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“We are a purchased people. The Bible shows that this makes all the difference in how life is lived. We exist to proclaim and to praise the glory of the One who purchased us.”
Pastor Dan Cummings

Four years today, Pastor Dan Cummings was called home to swim forever in the ocean of God’s love after a 10-month battle with cancer. He was a beloved husband, father, pastor and friend. But what I am grateful for this morning is that he was a true mentor. In the short time we labored together in the ministry of the glorious gospel at Five Points, He taught me much about being a man, husband, father, pastor and friend. In Our Time, it is rare to find a man who is not afraid to think rigorously about God, his gospel and its vast implications for every area of life. Even rarer is finding a man who “if you cut him would bleed Bibline”. Dan was both of these and I am thankful to God for his influence in my life. 

In a sermon given on November 14, 2004 entitled, By His Grace and for His Glory: A God-Entranced Witness, Pastor Dan said, “If you did nothing else in your vapor-like existence except be a faithful witness to the glory of God in Christ, you would have lived. But if you did everything else and the whole world was your acclaim and everything you wanted to accomplish got accomplished… but were not a witness to the glory of God in Christ? God’s evaluation is: You Never Lived. It was absolutely worthless.” He shepherded his flock under this banner. In the power of the Spirit, he preached of the great worth of God in Christ to a world that wants to relegate God to the periphery. He faithfully called us to give our lives by following the Great Shepherd of the sheep as he fixed our eyes on the glory of Christ. For in giving our life for the glory of God in Christ, we would come to find it!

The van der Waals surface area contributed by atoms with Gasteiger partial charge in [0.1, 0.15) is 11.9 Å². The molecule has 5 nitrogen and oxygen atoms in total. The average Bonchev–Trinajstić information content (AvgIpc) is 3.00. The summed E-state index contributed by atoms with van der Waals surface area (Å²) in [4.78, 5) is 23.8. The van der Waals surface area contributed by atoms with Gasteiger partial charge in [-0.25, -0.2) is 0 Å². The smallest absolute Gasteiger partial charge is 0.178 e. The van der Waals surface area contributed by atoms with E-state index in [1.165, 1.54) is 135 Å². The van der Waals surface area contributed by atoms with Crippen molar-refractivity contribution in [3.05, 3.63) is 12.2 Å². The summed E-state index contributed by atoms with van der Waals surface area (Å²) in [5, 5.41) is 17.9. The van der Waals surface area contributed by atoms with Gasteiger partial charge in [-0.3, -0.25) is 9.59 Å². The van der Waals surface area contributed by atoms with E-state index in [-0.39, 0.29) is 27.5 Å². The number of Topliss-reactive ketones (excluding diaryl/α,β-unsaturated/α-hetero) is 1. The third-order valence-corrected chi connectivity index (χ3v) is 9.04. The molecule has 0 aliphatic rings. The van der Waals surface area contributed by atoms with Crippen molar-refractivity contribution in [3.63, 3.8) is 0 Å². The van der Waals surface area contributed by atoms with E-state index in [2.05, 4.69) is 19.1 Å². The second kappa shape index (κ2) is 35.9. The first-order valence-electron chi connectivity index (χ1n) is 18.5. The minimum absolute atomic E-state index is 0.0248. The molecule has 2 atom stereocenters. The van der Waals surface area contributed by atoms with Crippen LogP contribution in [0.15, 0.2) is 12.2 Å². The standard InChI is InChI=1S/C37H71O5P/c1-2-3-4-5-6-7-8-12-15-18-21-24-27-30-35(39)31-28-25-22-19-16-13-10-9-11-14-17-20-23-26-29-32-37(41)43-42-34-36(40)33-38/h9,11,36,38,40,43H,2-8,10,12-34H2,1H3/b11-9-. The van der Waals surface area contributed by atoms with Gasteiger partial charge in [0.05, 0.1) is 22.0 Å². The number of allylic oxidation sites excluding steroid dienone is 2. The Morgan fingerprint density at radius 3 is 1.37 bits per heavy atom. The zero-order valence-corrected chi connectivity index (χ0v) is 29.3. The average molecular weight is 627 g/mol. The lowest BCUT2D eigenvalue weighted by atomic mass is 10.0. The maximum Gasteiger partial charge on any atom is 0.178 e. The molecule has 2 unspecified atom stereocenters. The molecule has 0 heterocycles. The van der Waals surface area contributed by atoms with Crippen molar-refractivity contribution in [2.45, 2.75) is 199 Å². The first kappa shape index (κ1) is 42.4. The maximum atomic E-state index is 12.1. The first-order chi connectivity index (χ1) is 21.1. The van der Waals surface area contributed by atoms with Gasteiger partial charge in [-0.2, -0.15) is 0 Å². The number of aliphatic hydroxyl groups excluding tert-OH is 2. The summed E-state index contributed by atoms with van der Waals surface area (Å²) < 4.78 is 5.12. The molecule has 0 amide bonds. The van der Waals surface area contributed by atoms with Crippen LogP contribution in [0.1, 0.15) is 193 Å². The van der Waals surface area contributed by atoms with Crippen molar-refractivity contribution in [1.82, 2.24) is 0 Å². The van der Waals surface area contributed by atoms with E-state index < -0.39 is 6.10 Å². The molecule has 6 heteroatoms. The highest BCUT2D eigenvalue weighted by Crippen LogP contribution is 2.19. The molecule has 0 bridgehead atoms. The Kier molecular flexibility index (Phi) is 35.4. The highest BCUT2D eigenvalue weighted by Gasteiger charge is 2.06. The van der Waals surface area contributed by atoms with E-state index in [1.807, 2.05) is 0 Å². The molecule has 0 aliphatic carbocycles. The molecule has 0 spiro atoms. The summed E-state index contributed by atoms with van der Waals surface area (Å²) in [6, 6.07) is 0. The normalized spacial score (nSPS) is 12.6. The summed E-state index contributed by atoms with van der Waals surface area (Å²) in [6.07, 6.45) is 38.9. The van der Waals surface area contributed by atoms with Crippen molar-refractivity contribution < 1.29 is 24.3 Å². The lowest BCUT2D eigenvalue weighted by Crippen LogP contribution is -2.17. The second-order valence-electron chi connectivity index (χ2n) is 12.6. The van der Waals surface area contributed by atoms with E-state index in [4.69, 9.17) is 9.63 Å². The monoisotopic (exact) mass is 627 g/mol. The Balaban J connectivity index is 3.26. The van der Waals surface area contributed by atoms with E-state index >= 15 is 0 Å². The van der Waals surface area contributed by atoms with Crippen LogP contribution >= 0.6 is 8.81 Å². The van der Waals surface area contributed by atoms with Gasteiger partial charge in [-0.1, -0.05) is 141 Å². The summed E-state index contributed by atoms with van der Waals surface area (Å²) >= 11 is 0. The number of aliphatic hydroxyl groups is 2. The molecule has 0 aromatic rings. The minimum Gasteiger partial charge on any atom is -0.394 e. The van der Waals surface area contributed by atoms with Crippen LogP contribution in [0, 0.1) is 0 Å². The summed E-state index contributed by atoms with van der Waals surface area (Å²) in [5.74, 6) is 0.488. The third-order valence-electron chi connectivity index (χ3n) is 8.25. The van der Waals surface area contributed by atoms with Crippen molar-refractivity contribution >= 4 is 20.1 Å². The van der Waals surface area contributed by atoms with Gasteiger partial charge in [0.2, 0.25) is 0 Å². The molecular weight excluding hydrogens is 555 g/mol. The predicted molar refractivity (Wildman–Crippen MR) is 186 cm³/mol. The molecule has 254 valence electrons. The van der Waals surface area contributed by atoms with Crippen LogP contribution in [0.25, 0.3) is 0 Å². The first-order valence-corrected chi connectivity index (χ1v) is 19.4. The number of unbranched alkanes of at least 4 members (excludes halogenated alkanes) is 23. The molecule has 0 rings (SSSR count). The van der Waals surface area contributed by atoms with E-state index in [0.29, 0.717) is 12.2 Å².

The way Pastor Dan would want us to remember him today is for our remembrance to be more about our Great God than about him. So let us plod on together in the power of the Spirit remembering that every breath we are given is by God grace so that we would live for his glory.

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The following is the closing of Pastor Dan’s first sermon in his first preaching series at Five Points entitled, The Ten Words on Religious Affection. This sermon, The First Word on Religious Affection: No God But God, was preached on December 14, 1997. You can find the sermons here:

“The Christian, when he comes to die, even the bad [frowning providences in life] is good. Does that mean that when you go to the doctor and the biopsy comes back and it’s not a favorable thing that you go running around cheering, “Yay! Yay! I have cancer!”? No. When that biopsy doesn’t come back well and you’re laying in that hospital room, in the depths of it, what God do you believe in? This will be good in the end… What do we really believe? Where is our trust? Where do we run for our security, our help, our satisfaction, and our pleasure and our joy? Dan runs too often to the gods of this age and my guess is that you might not be a whole lot different than I am. No, we find our satisfaction and joy and pleasure in Christ and in Christ alone, the only True and Sovereign One… What God do we really believe in? We’re commanded to have no other god but God. So the questions stands: Where’s my trust and what do I believe? The gods of this age or the God of the ages?”